|About the Institute||Schedule: time-place||Sat.-Mon: Library Research & lectures.|
|Goals & objectives Grading||Photo needs - bring a camera||Resources People & places|
|Met Floor plan||Readings Sample project||Project description/ format|
|Lion, Kennicott Bible, Bodleian Library, Oxford.||
Original edition on the Encyclopedia of Diderot et d'Alembert.
Paris, Bibliothèque centrale des musées nationaux.
Institute on Art Museum Librarianship at the Metropolitan Museum is an
intensive 10 day 3
credit course introduced and designed by Dr. Giannini for Pratt
students in the School of Information and Library Science and
made possible through the cooperative efforts of both institutions, the
Met and Pratt, working together. In an time when increasingly
turn their attention to the provision of distance education via the
Internet, the Institute takes on special significance for the way in
students learn and experience art and information.
a digital diet, they can feast on the collections of one of the
art museums worldwide, use primary source material for study, make
and new connections, attend lectures by leading scholars, discuss art
curators, exchange ideas with fellow students, and share learning
with them. The theme, crossing cultures and collections,
the guiding concept of individual student projects in the
an an exhibition catalog
project)- encourages students to experience art
through diverse social and cultural perspectives so that they will be
better prepared as librarians to serve diverse communities.
Working in a multimedia environment broadens and clarifies a student's
notion of information. Students will use the Watson
Library containing over 400,000 books and 2,500 serials in conjunction
with the Hazen Center for Electronic Resources and Central Catalog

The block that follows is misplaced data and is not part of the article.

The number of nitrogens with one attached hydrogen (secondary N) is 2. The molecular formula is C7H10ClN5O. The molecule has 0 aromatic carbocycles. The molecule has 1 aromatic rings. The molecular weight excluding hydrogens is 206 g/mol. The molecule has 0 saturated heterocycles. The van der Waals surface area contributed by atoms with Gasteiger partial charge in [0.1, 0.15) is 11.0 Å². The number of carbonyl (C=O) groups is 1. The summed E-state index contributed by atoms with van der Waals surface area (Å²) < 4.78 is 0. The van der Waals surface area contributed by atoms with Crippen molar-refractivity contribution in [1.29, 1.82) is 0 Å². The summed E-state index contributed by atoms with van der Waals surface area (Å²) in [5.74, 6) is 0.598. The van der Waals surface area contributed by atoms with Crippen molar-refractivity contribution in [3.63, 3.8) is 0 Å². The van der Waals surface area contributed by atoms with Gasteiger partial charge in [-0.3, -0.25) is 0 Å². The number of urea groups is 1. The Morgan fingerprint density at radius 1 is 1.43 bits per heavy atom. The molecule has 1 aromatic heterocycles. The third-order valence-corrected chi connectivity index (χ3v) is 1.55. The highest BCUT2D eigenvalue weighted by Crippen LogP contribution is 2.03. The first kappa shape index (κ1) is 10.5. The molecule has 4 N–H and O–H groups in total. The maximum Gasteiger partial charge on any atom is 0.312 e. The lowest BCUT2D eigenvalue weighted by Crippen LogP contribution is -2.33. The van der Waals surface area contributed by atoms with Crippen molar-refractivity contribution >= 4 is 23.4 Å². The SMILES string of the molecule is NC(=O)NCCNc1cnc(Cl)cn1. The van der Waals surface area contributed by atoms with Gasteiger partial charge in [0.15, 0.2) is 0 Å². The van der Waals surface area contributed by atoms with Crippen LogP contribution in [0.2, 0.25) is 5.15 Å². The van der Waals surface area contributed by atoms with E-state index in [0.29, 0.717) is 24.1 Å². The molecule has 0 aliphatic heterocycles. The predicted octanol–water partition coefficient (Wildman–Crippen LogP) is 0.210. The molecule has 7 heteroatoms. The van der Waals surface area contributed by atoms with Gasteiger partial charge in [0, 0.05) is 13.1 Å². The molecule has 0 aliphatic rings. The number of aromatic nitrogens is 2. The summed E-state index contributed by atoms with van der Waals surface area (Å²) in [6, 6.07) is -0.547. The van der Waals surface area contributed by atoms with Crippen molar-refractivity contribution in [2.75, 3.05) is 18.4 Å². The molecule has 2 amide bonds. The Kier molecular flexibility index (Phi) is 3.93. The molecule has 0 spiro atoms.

maintains the object records of some two million works of
art. Thus, students will use in consort the museum
collections, library collections and electronic resources enabling them
to gain new insights as researchers into the interactions and
connections of these richly diverse art and information
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>Through hands-on experience over a 10 day intensive course of study, students will focus on themes of art and information, art as information, library resources and methods for art research, and using technology and electronic resources to support art research.
presentations, lectures, discussion and
individual research in the Watson Library and other libraries in the
Museum, students will gain understanding in art museum librarianship
the dual perspectives of the librarian and the
>Students will learn
how to document art objects through library research in print and
>Students will pursue individual research projects with an emphasis on how library resources are used to document and enrich the knowledge of the museum's collections. They will experience the many ways by which works of art communicate meaning, ideas, and information and see how works of art are interpreted in art literature, exhibitions and other media such as film.